Dr. Caroline Gooding. Credit: Alex Shapiro

Visionary Plan Benefits Rural Blind

April 2021
In the news

For jobless Phindile Mkhabela of Acornhoek in rural Mpumalanga, losing her sight while six months pregnant last year meant she would never see her newborn infant or her 10-year-old daughter again.

That’s besides having to nurse and raise little Trianca, getting her sister Kuhle off to school, clumsily feeling her way through the household chores, or earning any money to supplement her meagre social grant.

For Mkhabela, the light faded slowly over three years, with complete blindness enveloping her world just before giving birth. 

“Eventually, I couldn’t read anymore or use my cellphone, no matter how close I held things. I was completely blind for about eight months,” she says.

For Victor Nkuna, a single father, sending one of his seven grandchildren on errands and fumbling for food on a plate, was “painful, hard and stressful,” after he lost his sight, first in the left eye in 2018, followed by the right one in August last year.

“The children would lead me around by the hand. I could see a bit of faint light, but no objects,” he says.

His last temporary job while partially sighted was building outside toilets at a nearby school in 2019.

Mkhabela and Nkuna live near Bushbuckridge, 38km southeast of Hoedspruit and 165km northwest of Komatipoort. According to a Statistics South Africa community survey, 35% of Bushbuckridge youth are neither in employment, education or training — and 64% of them live in jobless households. 

Poverty is the everyday norm. Mkhabela and Nkuna are, respectively, an hour and 40 minutes taxi ride from the local hospital.

Small daily miracles

Yet Mkhabela and Nkuna’s tribulations were entirely forgotten one day in March, as head bandages were carefully removed following cataract surgery at the 423-bed Tintswalo Hospital’s state-of-the-art eye clinic.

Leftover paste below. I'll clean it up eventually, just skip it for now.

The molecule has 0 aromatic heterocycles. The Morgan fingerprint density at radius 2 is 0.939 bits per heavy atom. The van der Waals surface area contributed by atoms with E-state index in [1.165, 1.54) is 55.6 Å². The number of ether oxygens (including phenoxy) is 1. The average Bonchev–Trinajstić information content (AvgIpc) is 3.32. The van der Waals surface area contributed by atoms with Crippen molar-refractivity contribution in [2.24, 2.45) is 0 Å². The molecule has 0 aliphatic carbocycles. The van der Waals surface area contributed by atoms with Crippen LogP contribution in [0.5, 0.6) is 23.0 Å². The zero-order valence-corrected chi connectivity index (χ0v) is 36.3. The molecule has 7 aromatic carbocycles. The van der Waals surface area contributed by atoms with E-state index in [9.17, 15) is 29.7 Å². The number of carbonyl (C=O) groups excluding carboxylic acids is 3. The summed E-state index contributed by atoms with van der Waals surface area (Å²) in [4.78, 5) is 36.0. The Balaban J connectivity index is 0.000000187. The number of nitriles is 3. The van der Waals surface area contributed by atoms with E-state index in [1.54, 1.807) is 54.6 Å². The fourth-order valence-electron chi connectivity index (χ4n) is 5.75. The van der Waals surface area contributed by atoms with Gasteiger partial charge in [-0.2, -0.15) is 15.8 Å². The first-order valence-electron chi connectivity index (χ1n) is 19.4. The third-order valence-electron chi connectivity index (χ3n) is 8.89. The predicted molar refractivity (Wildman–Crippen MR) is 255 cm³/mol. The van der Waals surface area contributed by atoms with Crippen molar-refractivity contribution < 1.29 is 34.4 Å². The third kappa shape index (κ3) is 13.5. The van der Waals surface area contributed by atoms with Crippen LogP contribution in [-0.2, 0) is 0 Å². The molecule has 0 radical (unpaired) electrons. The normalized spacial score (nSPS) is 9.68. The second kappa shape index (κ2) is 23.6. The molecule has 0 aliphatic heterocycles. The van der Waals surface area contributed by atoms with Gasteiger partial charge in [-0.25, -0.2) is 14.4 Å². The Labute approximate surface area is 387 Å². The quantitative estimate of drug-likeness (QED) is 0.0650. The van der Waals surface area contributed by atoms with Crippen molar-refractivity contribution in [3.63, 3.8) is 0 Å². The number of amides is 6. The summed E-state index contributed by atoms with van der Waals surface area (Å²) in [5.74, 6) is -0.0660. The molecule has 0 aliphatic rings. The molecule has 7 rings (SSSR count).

They’d heard through the community grapevine that visiting doctors there could “wash people’s eyes and let you see again”. Their cautiously contained hope burst into tears of joy upon regaining almost 20/20 vision.

Mkhabela first saw her baby Trianca three months after her birth because the high Covid-19 infection risk at Tintswalo Hospital between January and March had delayed her sight-restoring operation that long. “I was so very happy and shocked to see her,” she bubbles.

These are just two of 40 miraculous cataract removals conducted by a clutch of Gauteng volunteer ophthalmologists who took part in the innovative Tshemba Foundation healthcare project in March, the second one for their discipline this year.

Johannesburg ophthalmologist volunteer Dr Caroline Gooding said the experience was profound. “I can’t tell you how emotional it is when those bandages come off.” 

“Overwhelmingly, the expectation level is so much lower than our usual private-practice patients, which makes the surgery so much more amazing and rewarding. They expect so little because they normally get so little. It changes us doctors quite profoundly as well,” she confided.

Her gynaecologist husband, Dr Matt Gooding, introduced her to the Tshemba Foundation upon being asked to do a volunteer stint and hearing about the cataract patient load that was swamping the sole resident optometrist, Dr Othelia Nyati.

Ophthalmologist volunteers have done 450 successful cataract operations since August 2019. While their families go on game drives, they operate almost nonstop, teaming up to act as theatre nurses and surgeons, using specially funded, top-notch ophthalmology equipment.

Read the full article by Chris Bateman as featured in the Mail & Guardian here.